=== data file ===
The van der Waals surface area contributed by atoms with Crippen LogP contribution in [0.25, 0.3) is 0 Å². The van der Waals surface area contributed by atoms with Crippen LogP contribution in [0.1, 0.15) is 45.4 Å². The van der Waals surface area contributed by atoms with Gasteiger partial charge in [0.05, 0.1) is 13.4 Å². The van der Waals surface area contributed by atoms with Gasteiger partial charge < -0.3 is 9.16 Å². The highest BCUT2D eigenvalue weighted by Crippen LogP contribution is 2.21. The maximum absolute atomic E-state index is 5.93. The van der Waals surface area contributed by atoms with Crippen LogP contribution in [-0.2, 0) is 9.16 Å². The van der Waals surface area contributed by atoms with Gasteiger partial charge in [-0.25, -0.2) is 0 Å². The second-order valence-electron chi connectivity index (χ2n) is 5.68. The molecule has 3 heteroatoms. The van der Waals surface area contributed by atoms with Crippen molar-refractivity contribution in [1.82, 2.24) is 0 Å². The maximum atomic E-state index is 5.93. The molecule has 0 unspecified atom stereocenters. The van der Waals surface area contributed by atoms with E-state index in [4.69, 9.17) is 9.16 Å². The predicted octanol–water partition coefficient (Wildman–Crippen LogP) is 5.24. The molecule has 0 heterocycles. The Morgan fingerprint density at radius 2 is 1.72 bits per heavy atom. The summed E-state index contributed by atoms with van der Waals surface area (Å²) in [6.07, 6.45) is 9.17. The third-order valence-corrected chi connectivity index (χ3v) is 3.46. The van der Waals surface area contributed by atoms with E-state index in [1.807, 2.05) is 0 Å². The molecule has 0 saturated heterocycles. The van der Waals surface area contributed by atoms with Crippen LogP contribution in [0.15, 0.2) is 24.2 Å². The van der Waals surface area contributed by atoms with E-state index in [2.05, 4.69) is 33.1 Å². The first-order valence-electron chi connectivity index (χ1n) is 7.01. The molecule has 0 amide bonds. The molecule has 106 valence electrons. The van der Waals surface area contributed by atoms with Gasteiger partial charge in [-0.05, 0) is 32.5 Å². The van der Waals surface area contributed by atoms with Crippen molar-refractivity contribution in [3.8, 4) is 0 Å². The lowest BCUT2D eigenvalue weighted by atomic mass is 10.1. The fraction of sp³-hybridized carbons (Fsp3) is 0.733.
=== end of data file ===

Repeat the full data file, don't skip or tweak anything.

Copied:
The van der Waals surface area contributed by atoms with Crippen LogP contribution in [0.25, 0.3) is 0 Å². The van der Waals surface area contributed by atoms with Crippen LogP contribution in [0.1, 0.15) is 45.4 Å². The van der Waals surface area contributed by atoms with Gasteiger partial charge in [0.05, 0.1) is 13.4 Å². The van der Waals surface area contributed by atoms with Gasteiger partial charge < -0.3 is 9.16 Å². The highest BCUT2D eigenvalue weighted by Crippen LogP contribution is 2.21. The maximum absolute atomic E-state index is 5.93. The van der Waals surface area contributed by atoms with Crippen LogP contribution in [-0.2, 0) is 9.16 Å². The van der Waals surface area contributed by atoms with Gasteiger partial charge in [-0.25, -0.2) is 0 Å². The second-order valence-electron chi connectivity index (χ2n) is 5.68. The molecule has 3 heteroatoms. The van der Waals surface area contributed by atoms with Crippen molar-refractivity contribution in [1.82, 2.24) is 0 Å². The maximum atomic E-state index is 5.93. The molecule has 0 unspecified atom stereocenters. The van der Waals surface area contributed by atoms with E-state index in [4.69, 9.17) is 9.16 Å². The predicted octanol–water partition coefficient (Wildman–Crippen LogP) is 5.24. The molecule has 0 heterocycles. The Morgan fingerprint density at radius 2 is 1.72 bits per heavy atom. The summed E-state index contributed by atoms with van der Waals surface area (Å²) in [6.07, 6.45) is 9.17. The third-order valence-corrected chi connectivity index (χ3v) is 3.46. The van der Waals surface area contributed by atoms with E-state index in [1.807, 2.05) is 0 Å². The molecule has 0 saturated heterocycles. The van der Waals surface area contributed by atoms with Crippen LogP contribution in [0.15, 0.2) is 24.2 Å². The van der Waals surface area contributed by atoms with E-state index in [2.05, 4.69) is 33.1 Å². The first-order valence-electron chi connectivity index (χ1n) is 7.01. The molecule has 0 amide bonds. The molecule has 106 valence electrons. The van der Waals surface area contributed by atoms with Gasteiger partial charge in [-0.05, 0) is 32.5 Å². The van der Waals surface area contributed by atoms with Crippen molar-refractivity contribution in [3.8, 4) is 0 Å². The lowest BCUT2D eigenvalue weighted by atomic mass is 10.1. The fraction of sp³-hybridized carbons (Fsp3) is 0.733.